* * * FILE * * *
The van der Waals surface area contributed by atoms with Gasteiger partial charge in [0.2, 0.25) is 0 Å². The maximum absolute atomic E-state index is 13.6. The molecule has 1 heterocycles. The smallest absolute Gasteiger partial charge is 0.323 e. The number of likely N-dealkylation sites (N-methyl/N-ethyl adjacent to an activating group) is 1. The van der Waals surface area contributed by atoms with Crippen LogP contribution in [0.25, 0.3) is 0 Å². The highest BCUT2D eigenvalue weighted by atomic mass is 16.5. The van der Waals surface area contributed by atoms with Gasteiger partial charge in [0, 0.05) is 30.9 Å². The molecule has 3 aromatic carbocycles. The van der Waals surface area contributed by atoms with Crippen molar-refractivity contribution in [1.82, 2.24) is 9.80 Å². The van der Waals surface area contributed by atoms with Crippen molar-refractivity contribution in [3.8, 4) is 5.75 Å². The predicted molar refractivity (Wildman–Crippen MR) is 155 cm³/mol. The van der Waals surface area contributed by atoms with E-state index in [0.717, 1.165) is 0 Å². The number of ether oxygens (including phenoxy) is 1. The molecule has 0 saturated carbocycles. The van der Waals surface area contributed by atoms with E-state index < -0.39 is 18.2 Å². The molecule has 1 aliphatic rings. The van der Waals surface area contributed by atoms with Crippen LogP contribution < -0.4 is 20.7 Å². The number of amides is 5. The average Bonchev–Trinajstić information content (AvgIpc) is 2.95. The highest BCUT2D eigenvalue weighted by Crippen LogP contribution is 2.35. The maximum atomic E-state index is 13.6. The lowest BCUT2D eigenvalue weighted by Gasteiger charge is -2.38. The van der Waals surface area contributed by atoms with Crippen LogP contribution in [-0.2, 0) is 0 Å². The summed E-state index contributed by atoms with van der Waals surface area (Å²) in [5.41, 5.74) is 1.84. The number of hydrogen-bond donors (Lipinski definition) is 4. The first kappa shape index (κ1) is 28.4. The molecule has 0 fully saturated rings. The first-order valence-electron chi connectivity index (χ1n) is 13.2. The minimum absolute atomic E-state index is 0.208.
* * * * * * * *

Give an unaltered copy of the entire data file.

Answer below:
The van der Waals surface area contributed by atoms with Gasteiger partial charge in [0.2, 0.25) is 0 Å². The maximum absolute atomic E-state index is 13.6. The molecule has 1 heterocycles. The smallest absolute Gasteiger partial charge is 0.323 e. The number of likely N-dealkylation sites (N-methyl/N-ethyl adjacent to an activating group) is 1. The van der Waals surface area contributed by atoms with Crippen LogP contribution in [0.25, 0.3) is 0 Å². The highest BCUT2D eigenvalue weighted by atomic mass is 16.5. The van der Waals surface area contributed by atoms with Gasteiger partial charge in [0, 0.05) is 30.9 Å². The molecule has 3 aromatic carbocycles. The van der Waals surface area contributed by atoms with Crippen molar-refractivity contribution in [1.82, 2.24) is 9.80 Å². The van der Waals surface area contributed by atoms with Crippen molar-refractivity contribution in [3.8, 4) is 5.75 Å². The predicted molar refractivity (Wildman–Crippen MR) is 155 cm³/mol. The van der Waals surface area contributed by atoms with E-state index in [0.717, 1.165) is 0 Å². The number of ether oxygens (including phenoxy) is 1. The molecule has 0 saturated carbocycles. The van der Waals surface area contributed by atoms with E-state index < -0.39 is 18.2 Å². The molecule has 1 aliphatic rings. The van der Waals surface area contributed by atoms with Crippen LogP contribution < -0.4 is 20.7 Å². The number of amides is 5. The average Bonchev–Trinajstić information content (AvgIpc) is 2.95. The highest BCUT2D eigenvalue weighted by Crippen LogP contribution is 2.35. The maximum atomic E-state index is 13.6. The lowest BCUT2D eigenvalue weighted by Gasteiger charge is -2.38. The van der Waals surface area contributed by atoms with Crippen LogP contribution in [-0.2, 0) is 0 Å². The summed E-state index contributed by atoms with van der Waals surface area (Å²) in [5.41, 5.74) is 1.84. The number of hydrogen-bond donors (Lipinski definition) is 4. The first kappa shape index (κ1) is 28.4. The molecule has 0 fully saturated rings. The first-order valence-electron chi connectivity index (χ1n) is 13.2. The minimum absolute atomic E-state index is 0.208.